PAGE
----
He then tells them why they have been found worthy of such an inheritance: because they lived a noble and Christian life caring for the sick and needy without prejudices even to the extent of visiting criminals in prison. To give someone a glass of water today is no great feat, we just turn on the tap and there we have running drinking water, but in those days people had to draw the water from a well or spring and carry it home in earthen pots. Giving a traveller who was passing by a glass of water was an act of kindness and love. It was not so long ago that in many villages in Cyprus they continued to bring water from natural springs for their drinking water. I remember when we came to Cyprus to visit my Grandparents in 1970. They would send us to the nearest spring which was a good walk away down a rugged mountainous path to fill the waterpots which we then carried on our shoulders. When you go to such trouble to have drinking water you don’t waste a drop. I was a stranger and you took me in. Hospitality is indeed a Christian virtue which we rarely see nowadays. How many people are willing to let a complete stranger sleep overnight in their home? The first thing that would pass through our minds is “what if they come into our bedroom and knife us while we are asleep.” How many of us visit the sick? Are we not more worried that we might catch something from them? As for those in prison, they deserve to be locked away from us law abiding citizens. They are murderers and villains, why should we keep company with such lowly scum? Yet, these are the qualities that every Christian should have. Christ doesn’t mention anything about the other Christian virtues, he doesn’t mention how they lived uprightly with prayer and fasting. The only criterion that Christians will be judged with is whether they showed love to their fellow men. This is all that he demands of us Christians. Did he not say elsewhere: “A new commandment I give unto you, that you love one another; as I have loved you, that you also love one another. By this shall all men know that you are my disciples, if you have love one to another.” (John 13. 34-35)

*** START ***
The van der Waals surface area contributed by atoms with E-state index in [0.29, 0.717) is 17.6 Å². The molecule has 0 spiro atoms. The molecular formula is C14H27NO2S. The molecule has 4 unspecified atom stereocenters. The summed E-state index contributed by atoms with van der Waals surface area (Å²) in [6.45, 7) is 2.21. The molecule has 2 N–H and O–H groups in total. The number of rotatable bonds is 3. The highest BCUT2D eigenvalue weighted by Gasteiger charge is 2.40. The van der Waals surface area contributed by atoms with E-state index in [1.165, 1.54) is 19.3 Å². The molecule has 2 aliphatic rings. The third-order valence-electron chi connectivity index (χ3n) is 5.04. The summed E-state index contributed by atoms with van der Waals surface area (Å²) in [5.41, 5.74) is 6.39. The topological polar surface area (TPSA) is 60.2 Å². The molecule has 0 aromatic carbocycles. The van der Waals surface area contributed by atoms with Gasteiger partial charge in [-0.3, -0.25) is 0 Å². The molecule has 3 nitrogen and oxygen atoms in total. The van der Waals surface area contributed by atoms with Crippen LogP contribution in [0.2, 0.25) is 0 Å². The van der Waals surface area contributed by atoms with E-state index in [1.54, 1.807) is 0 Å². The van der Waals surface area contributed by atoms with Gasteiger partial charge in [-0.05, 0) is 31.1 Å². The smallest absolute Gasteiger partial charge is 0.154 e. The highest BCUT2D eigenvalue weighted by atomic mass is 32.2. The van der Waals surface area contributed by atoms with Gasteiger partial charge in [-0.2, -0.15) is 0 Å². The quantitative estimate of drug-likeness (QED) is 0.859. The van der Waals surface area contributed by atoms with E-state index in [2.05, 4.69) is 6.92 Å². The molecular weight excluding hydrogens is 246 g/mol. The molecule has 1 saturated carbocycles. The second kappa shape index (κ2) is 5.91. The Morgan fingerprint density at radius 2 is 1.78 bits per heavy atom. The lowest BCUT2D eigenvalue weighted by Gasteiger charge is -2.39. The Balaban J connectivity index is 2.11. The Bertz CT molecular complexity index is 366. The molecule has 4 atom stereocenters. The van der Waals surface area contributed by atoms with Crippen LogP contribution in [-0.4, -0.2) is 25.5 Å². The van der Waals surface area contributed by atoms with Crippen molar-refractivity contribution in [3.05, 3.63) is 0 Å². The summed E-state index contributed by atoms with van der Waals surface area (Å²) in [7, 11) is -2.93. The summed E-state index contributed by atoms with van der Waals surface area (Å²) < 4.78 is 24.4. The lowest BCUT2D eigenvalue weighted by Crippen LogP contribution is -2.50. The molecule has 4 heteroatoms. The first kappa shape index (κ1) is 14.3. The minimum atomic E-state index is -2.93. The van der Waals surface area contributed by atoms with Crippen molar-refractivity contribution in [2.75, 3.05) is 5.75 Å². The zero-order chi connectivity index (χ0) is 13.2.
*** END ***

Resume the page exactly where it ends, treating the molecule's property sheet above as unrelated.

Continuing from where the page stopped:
Love then is the law and the criterion on which the separation will be based on. So how did the righteous respond to such praises from the Lord. They were amazed and puzzled at the divine valuation of their actions which is very different from their own estimation of how they lived. Thus in humility they answered: “Lord, when did we see thee hungry, and fed thee? or thirsty, and gave thee drink? When did we see thee a stranger, and took thee in? or naked, and clothed thee? Or when did we see thee sick, or in prison, and came unto thee?” They never once thought that their good acts of love were directed to brothers of the lord let alone to his very person. They had no idea that they had offered help at any time to the Saviour: they just did what was in their nature to do – to offer a little help and love to their fellow men who were in need. But the King answers their puzzlement: “Inasmuch as you have done it unto one of the least of these my brethren, you have done it unto me.” That Christ sees the poor and suffering as his brethren is in complete agreement with his character as the Son of Man and the Son of God. God is his Father and the Father of all people.